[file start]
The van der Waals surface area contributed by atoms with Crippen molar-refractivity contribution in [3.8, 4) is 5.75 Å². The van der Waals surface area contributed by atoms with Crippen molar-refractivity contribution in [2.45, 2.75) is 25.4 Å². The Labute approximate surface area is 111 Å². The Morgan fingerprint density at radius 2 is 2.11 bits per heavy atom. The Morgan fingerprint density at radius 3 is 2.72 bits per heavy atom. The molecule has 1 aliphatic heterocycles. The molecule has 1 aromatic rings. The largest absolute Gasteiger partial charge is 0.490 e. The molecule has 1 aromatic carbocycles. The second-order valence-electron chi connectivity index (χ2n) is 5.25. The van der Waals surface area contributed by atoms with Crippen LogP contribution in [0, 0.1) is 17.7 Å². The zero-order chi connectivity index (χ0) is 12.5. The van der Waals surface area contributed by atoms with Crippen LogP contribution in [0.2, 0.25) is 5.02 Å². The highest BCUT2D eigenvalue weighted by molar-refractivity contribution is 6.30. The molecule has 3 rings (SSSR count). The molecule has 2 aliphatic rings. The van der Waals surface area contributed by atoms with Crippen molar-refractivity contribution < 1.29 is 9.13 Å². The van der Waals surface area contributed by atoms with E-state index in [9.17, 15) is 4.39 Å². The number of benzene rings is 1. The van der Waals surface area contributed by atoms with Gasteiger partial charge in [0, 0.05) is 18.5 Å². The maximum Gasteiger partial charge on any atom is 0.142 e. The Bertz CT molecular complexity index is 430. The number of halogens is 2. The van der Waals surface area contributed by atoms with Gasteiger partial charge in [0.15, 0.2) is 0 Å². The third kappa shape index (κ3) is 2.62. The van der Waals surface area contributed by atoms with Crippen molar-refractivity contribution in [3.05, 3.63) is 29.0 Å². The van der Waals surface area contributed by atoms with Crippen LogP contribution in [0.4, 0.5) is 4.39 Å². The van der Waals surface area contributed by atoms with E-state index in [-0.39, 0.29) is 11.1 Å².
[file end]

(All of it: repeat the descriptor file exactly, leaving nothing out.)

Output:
The van der Waals surface area contributed by atoms with Crippen molar-refractivity contribution in [3.8, 4) is 5.75 Å². The van der Waals surface area contributed by atoms with Crippen molar-refractivity contribution in [2.45, 2.75) is 25.4 Å². The Labute approximate surface area is 111 Å². The Morgan fingerprint density at radius 2 is 2.11 bits per heavy atom. The Morgan fingerprint density at radius 3 is 2.72 bits per heavy atom. The molecule has 1 aliphatic heterocycles. The molecule has 1 aromatic rings. The largest absolute Gasteiger partial charge is 0.490 e. The molecule has 1 aromatic carbocycles. The second-order valence-electron chi connectivity index (χ2n) is 5.25. The van der Waals surface area contributed by atoms with Crippen LogP contribution in [0, 0.1) is 17.7 Å². The zero-order chi connectivity index (χ0) is 12.5. The van der Waals surface area contributed by atoms with Crippen LogP contribution in [0.2, 0.25) is 5.02 Å². The highest BCUT2D eigenvalue weighted by molar-refractivity contribution is 6.30. The molecule has 3 rings (SSSR count). The molecule has 2 aliphatic rings. The van der Waals surface area contributed by atoms with Crippen molar-refractivity contribution < 1.29 is 9.13 Å². The van der Waals surface area contributed by atoms with E-state index in [9.17, 15) is 4.39 Å². The number of benzene rings is 1. The van der Waals surface area contributed by atoms with Gasteiger partial charge in [0, 0.05) is 18.5 Å². The maximum Gasteiger partial charge on any atom is 0.142 e. The Bertz CT molecular complexity index is 430. The number of halogens is 2. The van der Waals surface area contributed by atoms with Gasteiger partial charge in [0.15, 0.2) is 0 Å². The third kappa shape index (κ3) is 2.62. The van der Waals surface area contributed by atoms with Crippen molar-refractivity contribution in [3.05, 3.63) is 29.0 Å². The van der Waals surface area contributed by atoms with Crippen LogP contribution in [0.4, 0.5) is 4.39 Å². The van der Waals surface area contributed by atoms with E-state index in [-0.39, 0.29) is 11.1 Å².